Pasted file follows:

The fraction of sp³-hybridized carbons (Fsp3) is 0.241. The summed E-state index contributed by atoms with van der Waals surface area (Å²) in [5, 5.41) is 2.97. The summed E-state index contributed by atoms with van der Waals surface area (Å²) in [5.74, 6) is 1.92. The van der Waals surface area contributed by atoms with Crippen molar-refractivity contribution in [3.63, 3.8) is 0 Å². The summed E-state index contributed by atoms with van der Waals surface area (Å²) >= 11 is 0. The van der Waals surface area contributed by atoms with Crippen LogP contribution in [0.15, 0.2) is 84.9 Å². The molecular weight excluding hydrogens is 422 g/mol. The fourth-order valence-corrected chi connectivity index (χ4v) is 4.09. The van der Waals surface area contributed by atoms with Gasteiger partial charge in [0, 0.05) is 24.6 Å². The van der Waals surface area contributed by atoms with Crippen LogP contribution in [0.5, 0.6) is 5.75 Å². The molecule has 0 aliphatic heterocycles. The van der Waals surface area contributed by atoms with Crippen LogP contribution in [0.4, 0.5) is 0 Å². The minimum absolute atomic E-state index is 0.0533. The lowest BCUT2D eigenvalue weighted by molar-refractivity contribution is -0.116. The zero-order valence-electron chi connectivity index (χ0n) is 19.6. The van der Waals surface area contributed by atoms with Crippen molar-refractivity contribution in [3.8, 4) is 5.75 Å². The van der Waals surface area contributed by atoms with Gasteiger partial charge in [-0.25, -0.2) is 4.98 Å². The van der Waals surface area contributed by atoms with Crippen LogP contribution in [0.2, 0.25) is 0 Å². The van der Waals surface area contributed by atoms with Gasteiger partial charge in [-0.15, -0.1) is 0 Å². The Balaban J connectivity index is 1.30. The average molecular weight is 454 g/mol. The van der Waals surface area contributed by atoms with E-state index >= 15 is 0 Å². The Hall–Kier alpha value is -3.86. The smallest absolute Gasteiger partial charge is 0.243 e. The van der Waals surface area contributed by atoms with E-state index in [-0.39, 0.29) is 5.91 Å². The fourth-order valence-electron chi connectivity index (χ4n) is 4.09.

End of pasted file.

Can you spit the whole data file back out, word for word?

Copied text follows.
The fraction of sp³-hybridized carbons (Fsp3) is 0.241. The summed E-state index contributed by atoms with van der Waals surface area (Å²) in [5, 5.41) is 2.97. The summed E-state index contributed by atoms with van der Waals surface area (Å²) in [5.74, 6) is 1.92. The van der Waals surface area contributed by atoms with Crippen molar-refractivity contribution in [3.63, 3.8) is 0 Å². The summed E-state index contributed by atoms with van der Waals surface area (Å²) >= 11 is 0. The van der Waals surface area contributed by atoms with Crippen LogP contribution in [0.15, 0.2) is 84.9 Å². The molecular weight excluding hydrogens is 422 g/mol. The fourth-order valence-corrected chi connectivity index (χ4v) is 4.09. The van der Waals surface area contributed by atoms with Gasteiger partial charge in [0, 0.05) is 24.6 Å². The van der Waals surface area contributed by atoms with Crippen LogP contribution in [0.5, 0.6) is 5.75 Å². The molecule has 0 aliphatic heterocycles. The van der Waals surface area contributed by atoms with Crippen LogP contribution in [0.4, 0.5) is 0 Å². The minimum absolute atomic E-state index is 0.0533. The lowest BCUT2D eigenvalue weighted by molar-refractivity contribution is -0.116. The zero-order valence-electron chi connectivity index (χ0n) is 19.6. The van der Waals surface area contributed by atoms with Crippen molar-refractivity contribution in [3.8, 4) is 5.75 Å². The van der Waals surface area contributed by atoms with Gasteiger partial charge in [-0.25, -0.2) is 4.98 Å². The van der Waals surface area contributed by atoms with Crippen LogP contribution in [0.2, 0.25) is 0 Å². The van der Waals surface area contributed by atoms with Gasteiger partial charge in [-0.15, -0.1) is 0 Å². The Balaban J connectivity index is 1.30. The average molecular weight is 454 g/mol. The van der Waals surface area contributed by atoms with E-state index >= 15 is 0 Å². The Hall–Kier alpha value is -3.86. The smallest absolute Gasteiger partial charge is 0.243 e. The van der Waals surface area contributed by atoms with E-state index in [-0.39, 0.29) is 5.91 Å². The fourth-order valence-electron chi connectivity index (χ4n) is 4.09.